Frequent flyers know that most of the business class experience is absolutely worth the extra money. Airlines have generally raised the bar when it comes to seats, meals and service.
But there's still some pain at the pointy end, and often you end up scratching your head and wondering why airlines haven't fixed the problem already.
Here are five ways in which business class still falls short, and some ways that almost any airline can make its business class even better.
1. Last-generation business class seats
Too many airlines still have old planes with last-generation business class seats lurking around their fleets.
It's frustrating for passengers, who either don't know what seat to expect (and thus how much work or sleep they'll be able to manage on the flight) or have to go delving deep into the intricacies of figuring out whether the plane with the good seats is the A330-200 or A330-300, and whether that's on flight 810 or 812 on a Thursday in June.
Obviously, we recognise that there's a market for short-haul and long-haul business class seats. You don't need a fully flat Skybed from Sydney to Melbourne.
But Qantas has five different types of business class seats on Australian domestic flights alone: the original Skybed, Dreamtime, Millennium, "Jetstar-plus", and Convertible. (That's not counting the excellent A380 new Skybed.)
Similarly, Singapore Airlines boasts a fantastic flagship business class -- on the A380, Boeing 777-300ER, and A340-500 -- but older planes make you suffer in a much less comfortable seat, while the tickets aren't any cheaper.
We're not saying that airlines should only have one type of business class seat. But they should make it easier to find out which seat you'll find on each flight.
2. Climbing over the aisle passenger in business class
Earlier this year there was a great hue and cry about Qantas putting a 2-3-2 seating layout -- with a middle seat in the centre section -- on their Airbus A330s, which had previously been configured in a more spacious 2-2-2 layout.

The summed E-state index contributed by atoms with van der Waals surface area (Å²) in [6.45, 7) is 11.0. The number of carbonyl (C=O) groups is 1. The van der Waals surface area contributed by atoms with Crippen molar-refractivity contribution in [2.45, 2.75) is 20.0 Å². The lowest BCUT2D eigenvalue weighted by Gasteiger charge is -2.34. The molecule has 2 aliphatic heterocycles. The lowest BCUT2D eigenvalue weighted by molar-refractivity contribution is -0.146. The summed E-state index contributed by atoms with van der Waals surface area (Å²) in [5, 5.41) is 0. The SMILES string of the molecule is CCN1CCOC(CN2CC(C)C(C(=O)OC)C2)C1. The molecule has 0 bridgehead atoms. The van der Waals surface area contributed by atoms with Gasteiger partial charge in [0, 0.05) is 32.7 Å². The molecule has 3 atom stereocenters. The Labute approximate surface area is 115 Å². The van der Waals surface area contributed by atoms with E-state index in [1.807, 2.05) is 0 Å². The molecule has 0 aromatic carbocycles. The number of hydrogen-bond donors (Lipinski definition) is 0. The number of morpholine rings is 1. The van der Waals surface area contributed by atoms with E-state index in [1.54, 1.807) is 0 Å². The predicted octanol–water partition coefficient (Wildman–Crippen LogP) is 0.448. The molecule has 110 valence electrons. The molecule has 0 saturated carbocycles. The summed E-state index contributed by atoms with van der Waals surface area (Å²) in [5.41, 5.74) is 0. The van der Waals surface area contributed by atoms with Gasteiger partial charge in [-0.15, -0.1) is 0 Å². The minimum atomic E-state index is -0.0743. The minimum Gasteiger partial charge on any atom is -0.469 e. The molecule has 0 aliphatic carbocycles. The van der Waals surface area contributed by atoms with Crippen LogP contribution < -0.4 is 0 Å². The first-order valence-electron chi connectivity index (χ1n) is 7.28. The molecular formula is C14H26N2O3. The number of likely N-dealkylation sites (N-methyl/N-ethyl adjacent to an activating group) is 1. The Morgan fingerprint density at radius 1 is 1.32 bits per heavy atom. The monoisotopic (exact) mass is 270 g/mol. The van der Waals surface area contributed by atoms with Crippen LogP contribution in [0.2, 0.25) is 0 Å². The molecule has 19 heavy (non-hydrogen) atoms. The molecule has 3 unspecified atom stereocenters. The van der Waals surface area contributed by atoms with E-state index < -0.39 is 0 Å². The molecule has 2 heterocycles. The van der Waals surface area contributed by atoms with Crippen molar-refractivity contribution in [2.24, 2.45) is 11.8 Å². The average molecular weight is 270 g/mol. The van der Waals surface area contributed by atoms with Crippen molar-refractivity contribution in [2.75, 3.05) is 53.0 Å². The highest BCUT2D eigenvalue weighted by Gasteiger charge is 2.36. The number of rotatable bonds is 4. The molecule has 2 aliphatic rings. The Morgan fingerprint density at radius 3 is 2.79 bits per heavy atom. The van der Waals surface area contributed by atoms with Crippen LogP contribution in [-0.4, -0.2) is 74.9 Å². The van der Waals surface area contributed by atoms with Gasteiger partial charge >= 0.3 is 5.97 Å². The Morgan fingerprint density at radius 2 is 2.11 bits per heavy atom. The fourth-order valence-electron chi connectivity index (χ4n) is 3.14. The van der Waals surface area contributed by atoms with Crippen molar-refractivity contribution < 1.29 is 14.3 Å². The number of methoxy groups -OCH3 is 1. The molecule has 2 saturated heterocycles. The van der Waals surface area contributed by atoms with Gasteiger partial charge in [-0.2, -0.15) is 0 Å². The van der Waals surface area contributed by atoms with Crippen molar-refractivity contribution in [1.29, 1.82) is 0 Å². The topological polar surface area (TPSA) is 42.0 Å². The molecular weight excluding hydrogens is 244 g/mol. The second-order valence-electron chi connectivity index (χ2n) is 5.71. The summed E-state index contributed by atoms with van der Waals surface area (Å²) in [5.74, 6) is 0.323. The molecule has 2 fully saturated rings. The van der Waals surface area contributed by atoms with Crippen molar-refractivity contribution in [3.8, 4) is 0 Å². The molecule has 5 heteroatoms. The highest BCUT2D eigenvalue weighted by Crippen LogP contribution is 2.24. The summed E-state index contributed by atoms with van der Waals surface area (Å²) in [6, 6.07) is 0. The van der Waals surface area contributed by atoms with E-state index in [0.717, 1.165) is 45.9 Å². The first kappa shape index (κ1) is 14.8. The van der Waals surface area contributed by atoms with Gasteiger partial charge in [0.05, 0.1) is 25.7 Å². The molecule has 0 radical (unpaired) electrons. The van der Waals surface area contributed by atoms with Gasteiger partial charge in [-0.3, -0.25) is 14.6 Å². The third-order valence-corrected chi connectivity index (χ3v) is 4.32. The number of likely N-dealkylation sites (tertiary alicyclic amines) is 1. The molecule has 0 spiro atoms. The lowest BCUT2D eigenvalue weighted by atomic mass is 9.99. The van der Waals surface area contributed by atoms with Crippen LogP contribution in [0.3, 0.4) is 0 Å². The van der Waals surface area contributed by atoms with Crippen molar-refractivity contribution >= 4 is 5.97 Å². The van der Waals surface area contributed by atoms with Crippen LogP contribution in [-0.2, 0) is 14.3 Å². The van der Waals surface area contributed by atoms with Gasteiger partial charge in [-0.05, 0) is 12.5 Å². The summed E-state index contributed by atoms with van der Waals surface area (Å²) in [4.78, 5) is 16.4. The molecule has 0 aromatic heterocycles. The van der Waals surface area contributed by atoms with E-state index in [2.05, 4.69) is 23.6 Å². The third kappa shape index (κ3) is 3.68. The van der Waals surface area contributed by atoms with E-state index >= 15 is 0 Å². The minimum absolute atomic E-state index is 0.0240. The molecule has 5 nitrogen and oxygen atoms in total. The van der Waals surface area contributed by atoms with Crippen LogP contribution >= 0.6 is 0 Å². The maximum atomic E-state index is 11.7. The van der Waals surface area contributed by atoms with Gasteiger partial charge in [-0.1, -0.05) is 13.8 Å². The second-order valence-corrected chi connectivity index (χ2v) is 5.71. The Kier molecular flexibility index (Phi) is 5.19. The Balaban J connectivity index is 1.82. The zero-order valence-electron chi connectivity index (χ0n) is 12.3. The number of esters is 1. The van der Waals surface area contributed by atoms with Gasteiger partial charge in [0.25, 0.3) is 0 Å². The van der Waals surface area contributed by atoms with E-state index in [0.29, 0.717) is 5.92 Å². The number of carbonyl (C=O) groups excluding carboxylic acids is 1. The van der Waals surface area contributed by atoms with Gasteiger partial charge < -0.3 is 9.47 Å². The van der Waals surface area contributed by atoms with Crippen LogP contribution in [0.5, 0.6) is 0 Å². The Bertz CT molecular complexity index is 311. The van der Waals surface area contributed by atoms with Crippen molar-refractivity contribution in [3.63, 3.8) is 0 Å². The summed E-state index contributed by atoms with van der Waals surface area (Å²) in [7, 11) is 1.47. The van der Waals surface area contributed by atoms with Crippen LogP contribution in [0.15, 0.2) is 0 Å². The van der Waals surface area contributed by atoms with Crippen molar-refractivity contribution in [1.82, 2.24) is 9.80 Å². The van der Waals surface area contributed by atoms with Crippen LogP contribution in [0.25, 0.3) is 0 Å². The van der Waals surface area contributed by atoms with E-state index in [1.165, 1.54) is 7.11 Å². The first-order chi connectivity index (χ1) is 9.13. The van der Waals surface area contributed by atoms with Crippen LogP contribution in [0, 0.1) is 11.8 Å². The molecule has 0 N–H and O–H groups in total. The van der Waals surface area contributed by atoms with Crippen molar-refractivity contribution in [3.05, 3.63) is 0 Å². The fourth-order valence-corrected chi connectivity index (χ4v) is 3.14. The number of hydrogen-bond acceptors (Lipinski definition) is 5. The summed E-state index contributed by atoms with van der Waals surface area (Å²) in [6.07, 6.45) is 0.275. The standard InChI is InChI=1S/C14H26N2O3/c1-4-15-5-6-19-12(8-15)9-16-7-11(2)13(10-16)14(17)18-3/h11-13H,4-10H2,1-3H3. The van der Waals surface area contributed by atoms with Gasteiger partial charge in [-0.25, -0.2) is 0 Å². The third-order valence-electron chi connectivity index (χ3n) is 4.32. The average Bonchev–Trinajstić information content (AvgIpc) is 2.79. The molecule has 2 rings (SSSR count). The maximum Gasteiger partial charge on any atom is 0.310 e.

But Qantas isn't the only one where you have to climb over people. British Airways and United both have 2-4-2 layouts on their Boeing 747s in business class where everyone in middle or window seats has to clamber over the person in the aisle's legs if they're asleep or reclining.
Fortunately, the tide is turning towards everyone having individual aisle access. Cathay Pacific was an early and eager champion of 'herringbone' layout, from the controversial cubicle-class to the new business class seats.
Virgin Atlantic uses a similar herringbone pod layout, where seats are set at an angle, that's also licensed by Air New Zealand. Singapore Airlines' newest long-haul business class is in an incredibly spacious 1-2-1 layout.
And some carriers' business class, including Etihad's Pearl Business Class and Emirates' A380 business class seating, is staggered so that everyone has direct aisle access, with window and middle seat passengers squeezing out in their own little gangway without having to clamber over anybody.
Let's hope we see more of these. Whether you're an aisle fan who doesn't like being trampled, or a window person who hates the hold-on-and-lunge of nipping out to the loo, direct aisle access is the way to go.
3. No in-flight power
It's almost unforgivable for a major international airline to not have at-seat power in business class on its long-haul flights. No, scrub that -- it's absolutely unforgivable, full stop.